Epicurus
(341–270 BC)
Greek philosopher. Epicurus was born on the island of Samos, but moved to Athens in 307/6 BC, where he established a secluded community called the ‘Garden’. His doctrines are known mainly through the account in Diogenes Laertius, and through Lucretius' poem De Rerum Natura, which is believed to be a faithful representation of his thought. Epicurus followed the atomistic metaphysics of Leucippus and Democritus, in particular allowing for empty space, an infinite number of atoms, and the infinite number of worlds their changing combinations produce. Epicurus also had a doctrine of the survival of the fittest in order to account for the evolution of species without appeal to the final causes of Aristotle . However, room is made for gods, although they have no concern at all for this cosmos, and in particular play no role either as first causes or as providing ends for existence. Free will is allowed by the ‘swerve’ or clinamen of atoms in their courses. Another interesting doctrine is that of the prolepsis or way in which experience becomes general, by allowing us to anticipate the kind of object to which terms refer (prolepsis is therefore a solution, or perhaps a labelling, of the difficulty that later bedevilled the British empiricists, of how words become general in their significance).
The aim of all philosophy is, however, to enable us to live well, which is not to live in the hedonistic trough the word Epicureanism now suggests, after centuries of propaganda against the system. Rather, practical wisdom, attained through philosophy, is needed to attain the pleasant life, which consists in a preponderance of katastematic pleasures, capable of indefinite prolongation, over merely kinematic or volatile sensory pleasures. Katastematic pleasures are capable of variation but not of increase, so that one who lives longer does not thereby obtain more of them than one who lives less long, and this is important to the Epicurean attitude towards death. As with other Greek ethical philosophies, ataraxia , is the summit of the katastematic pleasures, and requires understanding the limits of life and removal of the fear of death, cultivation of friendships, and the removal of unnecessary desires and false gratifications.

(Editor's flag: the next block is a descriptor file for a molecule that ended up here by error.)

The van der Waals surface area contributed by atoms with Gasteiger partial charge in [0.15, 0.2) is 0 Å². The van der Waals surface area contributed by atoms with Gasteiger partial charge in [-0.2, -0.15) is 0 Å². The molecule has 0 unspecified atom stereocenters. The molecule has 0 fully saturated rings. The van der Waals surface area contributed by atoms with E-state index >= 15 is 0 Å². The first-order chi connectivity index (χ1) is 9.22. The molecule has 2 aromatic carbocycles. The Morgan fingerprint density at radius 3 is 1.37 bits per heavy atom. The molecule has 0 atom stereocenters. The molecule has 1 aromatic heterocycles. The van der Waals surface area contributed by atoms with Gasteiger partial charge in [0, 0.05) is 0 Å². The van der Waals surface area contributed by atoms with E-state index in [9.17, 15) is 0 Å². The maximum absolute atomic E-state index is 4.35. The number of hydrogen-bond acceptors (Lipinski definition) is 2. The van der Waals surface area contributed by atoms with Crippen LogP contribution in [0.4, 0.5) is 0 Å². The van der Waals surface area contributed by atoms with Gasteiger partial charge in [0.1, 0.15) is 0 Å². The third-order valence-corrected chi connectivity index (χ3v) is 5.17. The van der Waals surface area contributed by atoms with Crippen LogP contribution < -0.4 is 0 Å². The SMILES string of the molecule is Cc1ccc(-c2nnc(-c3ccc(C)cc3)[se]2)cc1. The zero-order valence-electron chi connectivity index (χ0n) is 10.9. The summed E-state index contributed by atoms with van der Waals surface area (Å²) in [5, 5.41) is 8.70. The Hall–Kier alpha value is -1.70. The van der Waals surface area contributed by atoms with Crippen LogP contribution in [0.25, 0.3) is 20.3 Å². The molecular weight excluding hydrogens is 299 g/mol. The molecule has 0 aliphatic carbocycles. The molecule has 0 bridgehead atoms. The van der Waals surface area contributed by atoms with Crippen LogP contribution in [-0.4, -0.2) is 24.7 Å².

Philosophy dictionary. . 2011.

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  • EPICURUS — Atheniensis, Philosophus Celebris. sil. Neoclis ex Cherecrata, Gargetto oriundus, ex familia Philaidarum, eius sectae auctor, quae ab ea Epicurea, nominata est, Olympiadis 109. anno tertio, septennio post Platonis excessum. Obiit autem ex urinae… …   Hofmann J. Lexicon universale

  • Epicurus — [ep΄ə kyoor′əs] 341 270 B.C.; Gr. philosopher: founder of the Epicurean school, which held that the goal of man should be a life characterized by serenity of mind and the enjoyment of moderate pleasure …   English World dictionary

  • Epicurus — Infobox Philosopher name = polytonic|Έπίκουρος Epikouros |right|thumb|145px|Roman marble bust of Epicurus color = #B0C4DE region = Western philosophy era = Ancient philosophy birth = 341 BCE death = circa 270 BCE school tradition = Epicureanism… …   Wikipedia

  • Epicurus — /ep i kyoor euhs/, n. 342? 270 B.C., Greek philosopher. * * * born 341, Samos, Greece died 270 BC, Athens Greek philosopher. He was author of an ethical philosophy of simple pleasure, friendship, and retirement (see Epicureanism) and a… …   Universalium

  • Epicurus — (c. 341 bc– 270 bc) Greek philosopher Epicurus, who was born on the Greek island of Samos, traveled to Athens when he was about 18 years old, and received military training. He then taught at Mytilene and Lampsacus before returning to Athens (305 …   Scientists

  • Epicurus — Épicure Pour les articles homonymes, voir Epicure (homonymie). Épicure (Ἐπίκουρος) Philosophe Grec Antiquité …   Wikipédia en Français

  • Epicurus — biographical name 341 270 B.C. Greek philosopher …   New Collegiate Dictionary

  • Epicurus — noun An ancient Greek philosopher, founder of the movement commonly known as Epicureanism …   Wiktionary

  • EPICURUS —    a Greek philosopher, born at Samos, of Athenian origin; settled at Athens in his thirty sixth year, and founded a philosophical school there, where he taught a philosophy in opposition to that of the Stoics; philosophy he defined as an… …   The Nuttall Encyclopaedia

  • EPICURUS — (341 270 B.C.)    Greek philosopher who cultivated friendship and rejected both SKEPTICISM and IDEALISM in favor of an emphasis on immediate experience. SENSE DATA is the basis of knowledge, the feeling of pleasure, the ultimate GOOD. He taught a …   Concise dictionary of Religion

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